The Merz refractor telescope (1862)


Giovanni Virginio Schiaparelli, director of the Astronomical Observatory of Brera from August 1862, commissioned it to the German constructor Georg Merz in November 1862.

The constructor was well known to Schiaparelli, who could learn of his ability during the period when he studied in Pulkovo, under the guide of Friedrich August Winnecke and Otto Sturve.

In Pulkovo, Schiaparelli actually learnt the techniques of observation by the use of his own 15 inches refractor built by Georg Merz and Joseph Mahler in 1839 for the Russian Imperial Observatory.

Schiaparelli needed a new telescope because of the inadequacy of the instruments then available in the Observatory. His request was quickly accepted by the Italian government, thanks to the interest of Quintino Sella; the astronomer's discovery of the new planetoid Esperia, happened in Brera on the night of April 29th 1861, was a recent credit to him, and threw its weigh on the approval of the purchase.

The telescope was delivered in the summer 1865, but only at the end of 1874 it was put in the new dome opportunely projected and built on the north-eastern tower of the Observatory, where there was an Amici reflector before. Regular observations started in February 1875, after a preliminary period devoted to verify the properties of the instrument.

At the beginning, Schiaparelli wanted to use the telescope to observe comets, double stars, and planetoids, a field in which he had already obtained very good results. But, with the aim to investigate the optical qualities of the instrument, Schiaparelli began, quite casually, a long series of planetary observation that would have strengthened his image of an astronomer meticulous in his observations and cautious in his theorizations, and that would have made him known among the public.

Schiaparelli observed Mars for a long time, starting from the particularly favourable 1877 opposition, during which he identified on the planet several dark and straight lines, producing a complex system, that were called canals. The objective of the refractor has a diameter of 218 mm (8.05 French inches), and a focal length of 3.15 m (f/14.5).

The tube of the telescope, made of deal with a mahogany veneer, is sustained by an equatorial mounting: the polar axle and the declination one are perpendicular like the lines of a capital T. The equatorial mounting is a characteristic typical of the instruments built by Joseph von Fraunhofer, of whom Merz was a pupil, and is an excellent method to support very long tubes: thanks to an efficient system of counterbalances, the tube can be moved by a light pressure.

The tube is at one end of the declination axle, supported by a brass cot; the declination circle and the counterbalances are at the other end. The polar axle, fixed to the base of the telescope, points to the celestial North pole and lies in the local meridian plane; the right ascension circle and an adjustable counterbalance are at the lower end.

The axles are made of iron; the remaining elements are of brass with different composition, and thus with different resistance, depending on the mechanical function they are prefixed to.

The mounting rests on a cast iron pyramidal base, whose decorative panels are lost, built by the Tecnomasio of Milano; the inscription "PARATVM AERE PVBLICO ANNO MDCCCLXII/C. MATTEVCCI ET F. BRIOSCHI REM LITERARIAM GERENTIBVS" is fused on it. As the dome is at an altitude of about thirty meters above ground-level, the pyramidal base rests on a masonry cylinder, unconnected with the floor of the dome, in order to minimise the influence of the structural vibrations of the building on the sensitivity of the instrument. The dome itself rests on the load-bearing structures of the palace.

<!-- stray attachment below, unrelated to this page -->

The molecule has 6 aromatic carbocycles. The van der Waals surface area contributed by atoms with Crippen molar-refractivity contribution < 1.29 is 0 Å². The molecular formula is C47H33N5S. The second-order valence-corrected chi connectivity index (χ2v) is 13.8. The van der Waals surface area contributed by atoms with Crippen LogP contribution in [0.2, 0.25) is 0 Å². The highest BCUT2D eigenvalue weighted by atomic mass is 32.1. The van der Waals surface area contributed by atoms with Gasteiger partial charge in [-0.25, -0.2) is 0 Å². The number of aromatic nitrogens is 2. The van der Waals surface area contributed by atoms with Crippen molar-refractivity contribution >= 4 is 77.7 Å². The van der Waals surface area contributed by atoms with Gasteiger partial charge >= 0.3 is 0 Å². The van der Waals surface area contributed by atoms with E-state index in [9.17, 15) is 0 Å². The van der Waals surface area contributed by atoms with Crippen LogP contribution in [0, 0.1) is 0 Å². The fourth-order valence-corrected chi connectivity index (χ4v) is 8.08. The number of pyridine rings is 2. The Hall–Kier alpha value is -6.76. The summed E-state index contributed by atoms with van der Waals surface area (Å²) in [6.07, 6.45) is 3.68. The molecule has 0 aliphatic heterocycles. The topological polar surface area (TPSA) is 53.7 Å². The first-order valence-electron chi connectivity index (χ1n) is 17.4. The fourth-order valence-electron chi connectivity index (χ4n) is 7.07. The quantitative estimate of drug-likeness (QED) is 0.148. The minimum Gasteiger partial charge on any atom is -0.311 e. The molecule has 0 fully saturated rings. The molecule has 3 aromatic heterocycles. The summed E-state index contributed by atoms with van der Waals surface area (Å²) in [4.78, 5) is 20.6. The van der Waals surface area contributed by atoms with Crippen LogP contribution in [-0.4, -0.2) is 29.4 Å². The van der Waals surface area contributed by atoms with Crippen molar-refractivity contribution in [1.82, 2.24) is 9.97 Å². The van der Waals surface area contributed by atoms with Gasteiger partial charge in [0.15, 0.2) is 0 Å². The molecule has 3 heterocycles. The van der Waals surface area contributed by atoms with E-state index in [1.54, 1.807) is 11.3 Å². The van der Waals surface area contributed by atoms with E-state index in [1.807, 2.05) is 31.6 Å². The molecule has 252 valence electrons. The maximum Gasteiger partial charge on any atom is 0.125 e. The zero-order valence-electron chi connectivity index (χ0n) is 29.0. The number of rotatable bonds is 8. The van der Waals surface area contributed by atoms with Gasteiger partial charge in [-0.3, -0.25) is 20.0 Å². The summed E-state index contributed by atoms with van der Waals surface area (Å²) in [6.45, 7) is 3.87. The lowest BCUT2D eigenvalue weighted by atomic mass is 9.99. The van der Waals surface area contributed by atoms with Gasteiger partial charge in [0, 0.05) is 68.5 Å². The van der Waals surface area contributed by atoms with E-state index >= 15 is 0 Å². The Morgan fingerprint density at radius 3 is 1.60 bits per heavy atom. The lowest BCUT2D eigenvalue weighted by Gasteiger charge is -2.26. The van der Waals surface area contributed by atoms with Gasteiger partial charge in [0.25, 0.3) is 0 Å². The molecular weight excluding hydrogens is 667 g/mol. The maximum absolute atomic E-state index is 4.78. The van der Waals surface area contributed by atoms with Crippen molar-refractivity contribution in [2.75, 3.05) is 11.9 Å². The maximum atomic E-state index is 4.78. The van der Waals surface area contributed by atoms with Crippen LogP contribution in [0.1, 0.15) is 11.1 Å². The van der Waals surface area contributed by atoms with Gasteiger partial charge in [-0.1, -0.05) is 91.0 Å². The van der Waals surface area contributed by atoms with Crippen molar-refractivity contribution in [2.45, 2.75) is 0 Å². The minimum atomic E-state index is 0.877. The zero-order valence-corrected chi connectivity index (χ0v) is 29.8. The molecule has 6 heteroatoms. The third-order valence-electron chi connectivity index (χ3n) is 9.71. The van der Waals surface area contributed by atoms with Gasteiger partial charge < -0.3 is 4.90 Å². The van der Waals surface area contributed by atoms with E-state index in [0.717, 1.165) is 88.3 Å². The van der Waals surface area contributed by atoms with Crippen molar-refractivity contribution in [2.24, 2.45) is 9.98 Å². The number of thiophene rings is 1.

The micrometric regulation, both of the declination axle and of the right ascension one, can be made staying at the ocular and acting on two long sticks. Schiaparelli had at his disposal a very good micrometer with a movable thread, an annular micrometer, 7 positive oculars adaptable to the threaded micrometer (with a magnification from 87 to 690), and 6 negative ones (with a magnification from 67 to 468): the oculars are lost.

The telescope is equipped with a finder and a disposal to illuminate the field and the threads of the micrometer, made of two lamps and of a system of internal elliptical small mirrors to reflect the light. The clockwise motion is ruled by a clockwork and weight-falling device similar to Fraunhofer's one.

The tube is pointed to the object one wants to observe, one stops the declination movement and the mechanisms permits the clockwise axle to rotate slowly at the revolution speed every 24 hours such as to be able to follow the apparent movement of the stars. It seems that this disposal never worked with precision and Schiaparelli himself often complained about in his writings.

The most remarkable characteristic of the instrument is with no doubt the optical system: the objective of the refractor is a doublet (crown-flint), up to now in a very good state of conservation notwithstanding its natural ageing.

The objective presents a slight green colour that was present at Schiaparelli's time already, it turns achromatic in the red-green portion of the spectrum and causes an excess of blue. Such excess could influence the evaluation of the colours in the observations of the double stars and of the planetary details; Schiaparelli corrected the effect by the use of a deep yellow or orange filter. Because of this characteristic, the instrument came out particularly suitable to observe Mars, with its peculiar reddish surface. With the refractor, Schiaparelli also observed the other planets of the Solar System but without the very good results he had obtained for Mars.

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